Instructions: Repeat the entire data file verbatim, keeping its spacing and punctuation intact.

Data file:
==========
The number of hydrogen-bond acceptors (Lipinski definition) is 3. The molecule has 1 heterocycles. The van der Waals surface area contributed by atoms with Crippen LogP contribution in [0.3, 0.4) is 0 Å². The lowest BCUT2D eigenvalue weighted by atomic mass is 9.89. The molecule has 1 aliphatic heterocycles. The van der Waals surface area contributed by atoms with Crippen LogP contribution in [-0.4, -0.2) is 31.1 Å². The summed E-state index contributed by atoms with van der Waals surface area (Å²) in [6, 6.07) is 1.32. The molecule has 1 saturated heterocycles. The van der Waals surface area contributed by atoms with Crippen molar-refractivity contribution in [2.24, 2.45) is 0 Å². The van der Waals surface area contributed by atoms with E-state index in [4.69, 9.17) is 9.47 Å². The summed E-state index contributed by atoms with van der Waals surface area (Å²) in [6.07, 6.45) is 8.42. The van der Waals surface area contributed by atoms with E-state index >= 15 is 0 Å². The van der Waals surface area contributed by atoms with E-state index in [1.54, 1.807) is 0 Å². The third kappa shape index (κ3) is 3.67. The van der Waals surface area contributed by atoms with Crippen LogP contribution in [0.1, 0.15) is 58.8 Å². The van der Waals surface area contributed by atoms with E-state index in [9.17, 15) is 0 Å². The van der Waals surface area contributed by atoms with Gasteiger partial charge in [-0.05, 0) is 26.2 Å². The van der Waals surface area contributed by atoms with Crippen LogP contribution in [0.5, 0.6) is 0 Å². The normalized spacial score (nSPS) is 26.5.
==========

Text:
The number of hydrogen-bond acceptors (Lipinski definition) is 3. The molecule has 1 heterocycles. The van der Waals surface area contributed by atoms with Crippen LogP contribution in [0.3, 0.4) is 0 Å². The lowest BCUT2D eigenvalue weighted by atomic mass is 9.89. The molecule has 1 aliphatic heterocycles. The van der Waals surface area contributed by atoms with Crippen LogP contribution in [-0.4, -0.2) is 31.1 Å². The summed E-state index contributed by atoms with van der Waals surface area (Å²) in [6, 6.07) is 1.32. The molecule has 1 saturated heterocycles. The van der Waals surface area contributed by atoms with Crippen molar-refractivity contribution in [2.24, 2.45) is 0 Å². The van der Waals surface area contributed by atoms with E-state index in [4.69, 9.17) is 9.47 Å². The summed E-state index contributed by atoms with van der Waals surface area (Å²) in [6.07, 6.45) is 8.42. The van der Waals surface area contributed by atoms with E-state index >= 15 is 0 Å². The van der Waals surface area contributed by atoms with E-state index in [1.54, 1.807) is 0 Å². The third kappa shape index (κ3) is 3.67. The van der Waals surface area contributed by atoms with Crippen LogP contribution in [0.1, 0.15) is 58.8 Å². The van der Waals surface area contributed by atoms with E-state index in [9.17, 15) is 0 Å². The van der Waals surface area contributed by atoms with Gasteiger partial charge in [-0.05, 0) is 26.2 Å². The van der Waals surface area contributed by atoms with Crippen LogP contribution in [0.5, 0.6) is 0 Å². The normalized spacial score (nSPS) is 26.5.